Bonds

U.S. Treasury yields dip slightly as investors digest Fed Chair Powell's Congress testimony

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U.S. Treasury yields dipped slightly on Tuesday as investors digested Federal Reserve Chair Jerome Powell's bullish comments on economic recovery in a testimony to Congress.

The yield on the benchmark 10-year Treasury note dipped 1.5 basis points to 1.47% by 4:00 p.m. ET. The yield on the 30-year Treasury bond was less than a basis point lower at 2.097%. Yields move inversely to prices. One basis point is 0.01%.

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Powell spoke before the House Select Subcommittee on Coronavirus Crisis on Tuesday afternoon.

"A number of things, we think, are weighing on labor supply right now and those are things that should be expected to abate and wane and go away over the course of the upcoming months," Powell said during the hearing. "We should be seeing our way to strong job creation, we think, as the year goes on."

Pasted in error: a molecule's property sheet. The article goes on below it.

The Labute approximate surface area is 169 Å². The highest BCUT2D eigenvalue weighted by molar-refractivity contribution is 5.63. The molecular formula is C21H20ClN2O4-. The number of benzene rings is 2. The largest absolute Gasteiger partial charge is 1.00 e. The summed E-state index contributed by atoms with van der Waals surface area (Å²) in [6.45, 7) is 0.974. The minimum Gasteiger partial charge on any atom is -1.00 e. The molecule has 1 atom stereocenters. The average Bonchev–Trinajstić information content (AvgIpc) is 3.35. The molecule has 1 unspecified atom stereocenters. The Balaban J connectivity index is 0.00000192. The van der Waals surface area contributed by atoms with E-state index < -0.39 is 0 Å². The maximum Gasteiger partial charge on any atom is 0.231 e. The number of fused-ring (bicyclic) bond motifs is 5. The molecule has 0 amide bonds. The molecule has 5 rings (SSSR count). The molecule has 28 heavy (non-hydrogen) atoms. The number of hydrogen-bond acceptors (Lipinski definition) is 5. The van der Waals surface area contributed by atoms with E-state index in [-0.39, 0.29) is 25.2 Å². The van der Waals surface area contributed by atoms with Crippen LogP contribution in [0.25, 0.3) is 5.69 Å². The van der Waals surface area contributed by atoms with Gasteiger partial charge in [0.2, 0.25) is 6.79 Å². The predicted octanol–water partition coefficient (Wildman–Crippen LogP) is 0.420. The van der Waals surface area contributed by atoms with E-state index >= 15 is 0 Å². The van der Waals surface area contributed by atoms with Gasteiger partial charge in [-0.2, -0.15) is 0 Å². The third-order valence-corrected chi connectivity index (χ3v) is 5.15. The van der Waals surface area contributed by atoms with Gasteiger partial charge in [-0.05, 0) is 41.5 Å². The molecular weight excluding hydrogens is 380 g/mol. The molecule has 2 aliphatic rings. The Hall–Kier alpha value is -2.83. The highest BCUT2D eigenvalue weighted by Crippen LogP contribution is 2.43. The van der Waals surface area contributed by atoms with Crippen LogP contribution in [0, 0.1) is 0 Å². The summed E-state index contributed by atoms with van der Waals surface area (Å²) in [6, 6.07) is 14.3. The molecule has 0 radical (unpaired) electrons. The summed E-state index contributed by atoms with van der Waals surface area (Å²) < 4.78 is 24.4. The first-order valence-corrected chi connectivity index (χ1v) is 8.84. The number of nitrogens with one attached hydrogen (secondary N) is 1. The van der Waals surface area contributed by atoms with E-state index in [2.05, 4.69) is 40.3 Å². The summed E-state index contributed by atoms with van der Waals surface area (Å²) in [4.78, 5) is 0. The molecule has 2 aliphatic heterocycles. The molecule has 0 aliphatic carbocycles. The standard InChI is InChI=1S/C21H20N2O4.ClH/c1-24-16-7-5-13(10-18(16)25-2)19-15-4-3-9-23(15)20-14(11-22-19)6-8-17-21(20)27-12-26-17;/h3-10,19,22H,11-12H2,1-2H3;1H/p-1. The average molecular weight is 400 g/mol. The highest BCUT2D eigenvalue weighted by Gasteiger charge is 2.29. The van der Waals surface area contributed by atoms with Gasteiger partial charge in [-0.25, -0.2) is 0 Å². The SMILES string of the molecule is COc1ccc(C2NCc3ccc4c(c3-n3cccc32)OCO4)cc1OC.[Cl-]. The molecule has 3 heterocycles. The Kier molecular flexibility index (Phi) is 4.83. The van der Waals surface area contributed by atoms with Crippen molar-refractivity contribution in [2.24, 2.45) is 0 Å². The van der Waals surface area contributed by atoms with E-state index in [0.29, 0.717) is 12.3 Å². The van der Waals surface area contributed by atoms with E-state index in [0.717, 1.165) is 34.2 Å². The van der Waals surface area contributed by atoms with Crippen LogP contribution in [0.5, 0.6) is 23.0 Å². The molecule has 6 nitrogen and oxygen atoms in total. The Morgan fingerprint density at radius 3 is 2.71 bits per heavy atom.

The Fed chair also said factors pushing prices higher should retreat over time and that he expects inflation to fall back toward the central bank's longer-run goal.

In the prepared comments, which were released Monday evening ahead of the testimony, Powell said that while the "economy has shown sustained improvement," it still faces continued threats from the Covid-19 pandemic.

"Widespread vaccinations have joined unprecedented monetary and fiscal policy actions in providing strong support to the recovery," Powell said. "Indicators of economic activity and employment have continued to strengthen, and real GDP this year appears to be on track to post its fastest rate of increase in decades.

"Much of this rapid growth reflects the continued bounce back in activity from depressed levels," Powell said.

Powell's testimony follows the Fed's policy meeting last week, in which it raised inflation expectations and signaled an interest rate increase could happen sooner than expected.

Chris Watling, CEO of Longview Economics, told CNBC's "Squawk Box Europe" on Tuesday that the Fed had been "pretty resolute" about keeping monetary policy "looser for longer."

However, he said that a tightening of the labor market was "clearly a possible candidate" to "upset this applecart."

CNBC's Jeff Cox contributed to this market report.